One Big Love by Leslie Wayne

Bridgette Mayer Gallery

May 2 – May 26, 2012

By Marcelino Stuhmer

In addition to Leslie Wayne’s work at Bridgette Mayer Gallery is an exhibition of New Works by Neil Anderson and paintings by Matthew Fischer.



Whether ironic or sentimental, silly or heart wrenching, Leslie Wayne’s new series of small 10 X 13 inch works on shaped panels deserve close attention. She doesn’t really paint so much as fold and twist thick pastes of oil paint to explore the materiality and processes of the medium in relationship to natural and sculptural forces. The work displays a playful poetics of unconscious fears and desires.  Wayne creates an uncanny interpretive relationship between inextricable performances of material on shaped surfaces, the objects of painting and the paintings’ objecthood, and between the artwork and the viewer.


Leslie Wayne’s paintings reference German and American Pop paintings by Gerhard Richter in One Big Love #58, and Claus Oldenburg in One Big Love #52. In front of #52 my first reaction was smiles and laughter. The shaped panel looks like a piece of bread perfectly spread with peanut butter. On the top half is a thick, wrinkled spread of what looks like a delicious combination of strawberry jam and cream cheese. However, the pink-red is meticulously folded and choreographed in different widths to remind me that it is indeed paint and not especially edible.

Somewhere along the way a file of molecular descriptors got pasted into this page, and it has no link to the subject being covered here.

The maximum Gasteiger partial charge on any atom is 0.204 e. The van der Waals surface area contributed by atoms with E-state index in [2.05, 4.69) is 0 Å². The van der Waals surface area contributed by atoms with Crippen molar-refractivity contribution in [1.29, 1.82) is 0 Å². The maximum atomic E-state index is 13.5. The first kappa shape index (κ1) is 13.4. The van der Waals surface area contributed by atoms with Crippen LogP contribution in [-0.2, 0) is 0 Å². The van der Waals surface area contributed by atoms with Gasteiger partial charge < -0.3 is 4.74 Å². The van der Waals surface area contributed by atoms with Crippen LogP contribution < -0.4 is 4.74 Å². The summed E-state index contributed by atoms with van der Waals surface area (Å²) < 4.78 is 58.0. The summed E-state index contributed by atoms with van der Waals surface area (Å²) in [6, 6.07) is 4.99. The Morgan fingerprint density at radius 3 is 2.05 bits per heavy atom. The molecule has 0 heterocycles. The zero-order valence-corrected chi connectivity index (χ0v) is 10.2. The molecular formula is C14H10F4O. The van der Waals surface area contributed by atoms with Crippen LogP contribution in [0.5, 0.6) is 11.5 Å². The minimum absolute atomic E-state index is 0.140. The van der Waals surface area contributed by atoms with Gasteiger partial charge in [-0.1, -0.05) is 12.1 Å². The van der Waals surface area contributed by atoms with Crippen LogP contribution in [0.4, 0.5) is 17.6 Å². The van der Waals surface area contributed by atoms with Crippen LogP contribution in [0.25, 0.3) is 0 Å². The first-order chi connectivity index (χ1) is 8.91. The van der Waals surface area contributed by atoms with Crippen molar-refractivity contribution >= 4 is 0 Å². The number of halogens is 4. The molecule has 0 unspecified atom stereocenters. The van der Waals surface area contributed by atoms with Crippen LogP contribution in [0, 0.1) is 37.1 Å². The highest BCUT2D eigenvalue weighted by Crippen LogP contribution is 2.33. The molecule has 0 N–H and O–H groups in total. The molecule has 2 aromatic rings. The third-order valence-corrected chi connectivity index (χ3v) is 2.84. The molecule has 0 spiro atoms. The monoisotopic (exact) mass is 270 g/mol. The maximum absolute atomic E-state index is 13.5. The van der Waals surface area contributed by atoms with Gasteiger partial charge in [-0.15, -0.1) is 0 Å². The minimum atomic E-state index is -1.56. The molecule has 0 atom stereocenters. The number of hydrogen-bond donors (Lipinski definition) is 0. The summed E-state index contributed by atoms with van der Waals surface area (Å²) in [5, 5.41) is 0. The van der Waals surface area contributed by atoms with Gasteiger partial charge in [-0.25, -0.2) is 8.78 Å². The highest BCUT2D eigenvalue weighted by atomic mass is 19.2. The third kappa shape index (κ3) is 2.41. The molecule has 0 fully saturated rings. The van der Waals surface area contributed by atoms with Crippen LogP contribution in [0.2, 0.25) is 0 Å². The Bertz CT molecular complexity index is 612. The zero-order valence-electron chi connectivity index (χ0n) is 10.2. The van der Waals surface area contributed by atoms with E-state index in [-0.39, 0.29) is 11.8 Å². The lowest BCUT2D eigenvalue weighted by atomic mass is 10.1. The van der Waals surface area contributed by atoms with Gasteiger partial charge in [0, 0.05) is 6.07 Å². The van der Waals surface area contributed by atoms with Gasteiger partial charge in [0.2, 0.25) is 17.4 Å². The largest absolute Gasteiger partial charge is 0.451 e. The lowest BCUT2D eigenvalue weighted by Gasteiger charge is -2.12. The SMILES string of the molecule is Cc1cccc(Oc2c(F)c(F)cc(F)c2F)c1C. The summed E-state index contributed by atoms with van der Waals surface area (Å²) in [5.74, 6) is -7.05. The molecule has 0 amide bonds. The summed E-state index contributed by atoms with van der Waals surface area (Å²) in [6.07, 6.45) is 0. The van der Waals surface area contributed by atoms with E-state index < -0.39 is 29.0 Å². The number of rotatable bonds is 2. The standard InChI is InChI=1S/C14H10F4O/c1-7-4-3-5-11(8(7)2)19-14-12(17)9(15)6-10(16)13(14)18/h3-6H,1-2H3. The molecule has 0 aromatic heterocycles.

Wayne’s works hinge on quotation as well as sculptural and color suggestion, and thus provoke layered interpretation. One Big Love #58 appears both melancholic and celebratory: on the left third of the painting surface are thick gray slabs of oil paint mixed with hints of yellow ochre, creating odd greens. On the right side, in clear reference to Gerhard Richter’s enormous squeegee paintings, is a thick, rich, ultramarine turquoise blue undercoat, spread with white paint using a squeegee or palette knife. The gorgeous horizontal white-gray-azure with windows of the purest blue shifts spatially to the left, colliding with the gray slabs to create ripples and waves off the surface of the painting and natural crevices in between. This painting is poetic, dark, and romantic in the Caspar David Friedrich tradition: anxious and steeped in the history and loss of producing something real and natural in the studio process.



Marcelino Stuhmer is an Assistant Professor of Fine Arts and is the new Painting Coordinator at the University of the Arts in Philadelphia.